JAMES Reilly's late-night statement to the Dail about his financial affairs contained 1,740 words. Amazingly enough, 'sorry' was not one of them. The Minister for Health clearly believes that his outing as a debt defaulter is no big deal and everybody should just get off his back.
Unfortunately for Reilly, many of his government colleagues don't see it that way. They have privately concluded that Dr Debt is damaged goods, for the simple reason that he has lousier political judgement than anyone else around the cabinet table.
Reilly's defence could be summarised as, "I am such a busy and wealthy man, I can't be expected to keep track of all my business interests."
He claims that he has been trying to resolve the €1.9m debt that he and four other individuals clocked up from their ill-advised investment in a Tipperary nursing home, but cannot sort out the complicated litigation issues on his own. He also points out that he cleared his actions with the Standards in Public Office Commission (SIPO) and denies there is any conflict of interest because he actually wants to take more elderly people out of residential care.
Whether he knows it or not, Reilly is missing the point here. Nobody has accused him of being corrupt or breaking any rules. His real offence is that he should have nipped this problem in the bud long before it blew up into a political controversy -- and the Minister's handling of his own debts does not exactly augur well for his ability to control the spiralling health budget deficit.
Reilly's argument that he gave attorney to his solicitor when he entered the cabinet last year does not stand up to scrutiny.
He was first appointed as Fine Gael's health spokesman back in 2007 and must have known he was a dead cert to become the minister shortly afterwards.
That gave him plenty of time to get rid of any business interests that might later interfere with his political activities -- and he was incredibly naive not to realise that the Tipperary nursing home was a time-bomb just waiting to explode.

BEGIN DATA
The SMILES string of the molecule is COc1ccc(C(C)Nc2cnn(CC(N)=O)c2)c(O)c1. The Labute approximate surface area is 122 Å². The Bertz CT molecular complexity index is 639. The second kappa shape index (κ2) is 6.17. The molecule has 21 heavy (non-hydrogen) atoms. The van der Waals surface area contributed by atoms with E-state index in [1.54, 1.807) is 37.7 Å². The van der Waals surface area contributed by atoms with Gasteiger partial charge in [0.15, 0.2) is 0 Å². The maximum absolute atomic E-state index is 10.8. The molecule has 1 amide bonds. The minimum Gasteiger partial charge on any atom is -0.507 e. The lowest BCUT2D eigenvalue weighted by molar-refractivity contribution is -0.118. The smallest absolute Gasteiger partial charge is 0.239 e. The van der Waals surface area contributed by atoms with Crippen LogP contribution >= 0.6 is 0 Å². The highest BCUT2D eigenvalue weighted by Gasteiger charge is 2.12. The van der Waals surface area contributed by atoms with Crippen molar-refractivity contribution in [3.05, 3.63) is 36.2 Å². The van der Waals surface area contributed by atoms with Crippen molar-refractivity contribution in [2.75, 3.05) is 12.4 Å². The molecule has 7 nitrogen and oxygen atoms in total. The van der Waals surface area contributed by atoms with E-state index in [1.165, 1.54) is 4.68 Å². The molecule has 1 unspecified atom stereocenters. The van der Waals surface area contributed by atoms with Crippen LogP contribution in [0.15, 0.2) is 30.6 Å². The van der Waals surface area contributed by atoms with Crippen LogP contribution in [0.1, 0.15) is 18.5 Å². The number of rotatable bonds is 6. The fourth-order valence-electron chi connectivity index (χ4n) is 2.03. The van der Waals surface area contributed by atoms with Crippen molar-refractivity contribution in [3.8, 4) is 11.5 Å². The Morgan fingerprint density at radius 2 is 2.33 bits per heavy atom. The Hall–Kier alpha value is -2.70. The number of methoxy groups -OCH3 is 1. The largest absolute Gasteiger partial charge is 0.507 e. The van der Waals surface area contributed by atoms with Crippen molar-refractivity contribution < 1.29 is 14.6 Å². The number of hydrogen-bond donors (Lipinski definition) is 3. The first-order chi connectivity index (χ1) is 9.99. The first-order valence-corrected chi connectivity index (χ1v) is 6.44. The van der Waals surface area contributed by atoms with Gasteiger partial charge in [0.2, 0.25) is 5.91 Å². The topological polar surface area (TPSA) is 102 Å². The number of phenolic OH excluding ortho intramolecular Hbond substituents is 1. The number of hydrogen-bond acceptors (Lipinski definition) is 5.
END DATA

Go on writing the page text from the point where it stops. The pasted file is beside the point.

Reilly refused to take questions after his late- night Dail statement, which does not inspire much confidence either. He either cannot or will not reveal when he intends to comply with a High Court order to repay that €1.9m debt. He is also the first cabinet minister to see his name in Stubbs Gazette, a permanent stain on his record. On the thorny issue of nursing home care, every move he makes from now on will be closely scrutinised to see if it might have any effect on his own financial status.
Today, Reilly also faces awkward questions about another item in his extensive property portfolio. He has been revealed as part of a consortium that bid to build a 10,000sqm health centre in his own north Dublin constituency, estimated to cost almost €15m.
Now the plans are stalled -- but he must still explain whether or not he owes money on the project.
Reilly's dilemma is that many of his cabinet colleagues just don't have faith in him any more. His bullish attitude has already made him highly unpopular with some Labour ministers, while even senior members of his own party have lost faith in him.
He still has one big friend in the Taoiseach, whose job he helped to save during the bitter Fine Gael leadership contest in 2010 -- but even Enda must realise that he cannot protect his hairy deputy forever.
Dr Reilly's political career is now on the critical list. His chances of making a full recovery look pretty remote.